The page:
Heated Stairs Step Up Safety, Convenience

<b>Heated Stairs Step Up Safety, Convenience</b>“></td>
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<p>(<a href=NewsUSA) – Anyone who has lived with snow knows that stairs present a unique challenge. They ice up quickly, becoming slippery and dangerous. Outdoor stairs, which often come in irregular sizes, can be difficult to shovel, especially for senior citizens.

And even if you remove snow, your stairs may still ice up. Melting snow from the roof often falls on stairs leading up to a doorstep, creating dangerous ice layers. Using sand or rock salt is hardly an ideal situation. Many Americans are not physically able to carry heavy bags. When the salt dissolves, it poses a threat to local flora and fauna.

Companies and schools with large facilities have taken a unique approach to ensuring safer stairs in wintery weather — instead of trying to remove snow after it falls, they’re using a product that melts snow before it has a chance to build up.

At age 15, Hillel Glazer decided he no longer wanted to shovel snow, so he disassembled a heating pad and combined it with a doormat, promptly shorting out the electricity in his parents’ home. As an adult — and with the help of engineers — Glazer returned to his original snow-melting mat idea.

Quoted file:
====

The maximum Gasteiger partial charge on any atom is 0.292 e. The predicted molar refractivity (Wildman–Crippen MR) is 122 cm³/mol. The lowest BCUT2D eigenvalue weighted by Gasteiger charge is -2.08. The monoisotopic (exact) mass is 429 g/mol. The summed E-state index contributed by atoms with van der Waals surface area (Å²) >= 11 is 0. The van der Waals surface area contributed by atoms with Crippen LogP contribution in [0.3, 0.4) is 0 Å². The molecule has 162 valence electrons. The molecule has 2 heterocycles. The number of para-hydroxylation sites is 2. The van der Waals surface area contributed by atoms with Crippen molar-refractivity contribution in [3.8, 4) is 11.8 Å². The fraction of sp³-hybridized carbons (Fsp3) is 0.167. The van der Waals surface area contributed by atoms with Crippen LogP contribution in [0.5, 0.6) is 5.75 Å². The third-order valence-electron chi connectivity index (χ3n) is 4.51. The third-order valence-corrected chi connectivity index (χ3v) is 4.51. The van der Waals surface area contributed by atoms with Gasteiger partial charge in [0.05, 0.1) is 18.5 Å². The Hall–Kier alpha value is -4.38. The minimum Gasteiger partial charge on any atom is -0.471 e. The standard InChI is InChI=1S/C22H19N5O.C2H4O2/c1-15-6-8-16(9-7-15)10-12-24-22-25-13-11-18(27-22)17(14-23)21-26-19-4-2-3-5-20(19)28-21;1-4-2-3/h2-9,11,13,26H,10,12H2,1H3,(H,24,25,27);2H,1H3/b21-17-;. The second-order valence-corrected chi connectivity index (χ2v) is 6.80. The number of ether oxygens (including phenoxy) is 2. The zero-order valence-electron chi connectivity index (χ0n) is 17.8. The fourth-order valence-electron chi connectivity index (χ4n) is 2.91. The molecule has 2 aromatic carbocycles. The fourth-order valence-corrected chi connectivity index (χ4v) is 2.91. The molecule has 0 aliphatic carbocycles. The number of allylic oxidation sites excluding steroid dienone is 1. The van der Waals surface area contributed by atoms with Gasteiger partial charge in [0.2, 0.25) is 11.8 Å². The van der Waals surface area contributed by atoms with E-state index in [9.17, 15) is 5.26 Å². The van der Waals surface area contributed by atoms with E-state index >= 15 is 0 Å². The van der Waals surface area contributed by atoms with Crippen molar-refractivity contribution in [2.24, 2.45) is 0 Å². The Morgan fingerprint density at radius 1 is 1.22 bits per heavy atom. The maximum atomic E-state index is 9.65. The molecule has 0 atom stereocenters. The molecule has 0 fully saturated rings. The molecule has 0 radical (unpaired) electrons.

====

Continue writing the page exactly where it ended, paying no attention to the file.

Today, Glazer’s company, HeatTrak, makes heated mats that keep walkways clear of snow. Long used by large commercial facilities, HeatTrak’s Stair Mats are now available to homeowners.

Built with weatherproof, ribbed carpet, HeatTrak Residential Stair Mats are durable enough to be left outside for the entire winter. The mats plug into standard outlets and generate enough heat to melt snow at a rate of two inches per hour. If homeowners turn the mats on when snow first begins to fall, snowflakes will dissolve as soon as they hit the mats, leaving slip-free stairs.

HeatTrak Stair Mats are safe to own and operate. Each mat has a Ground Fault Circuit Interrupter (GFCI) that instantly shuts off the mat when it senses a current leak. HeatTrak products are sold throughout the United States, Canada and Europe.

For more information, visit www.heattrak.com.

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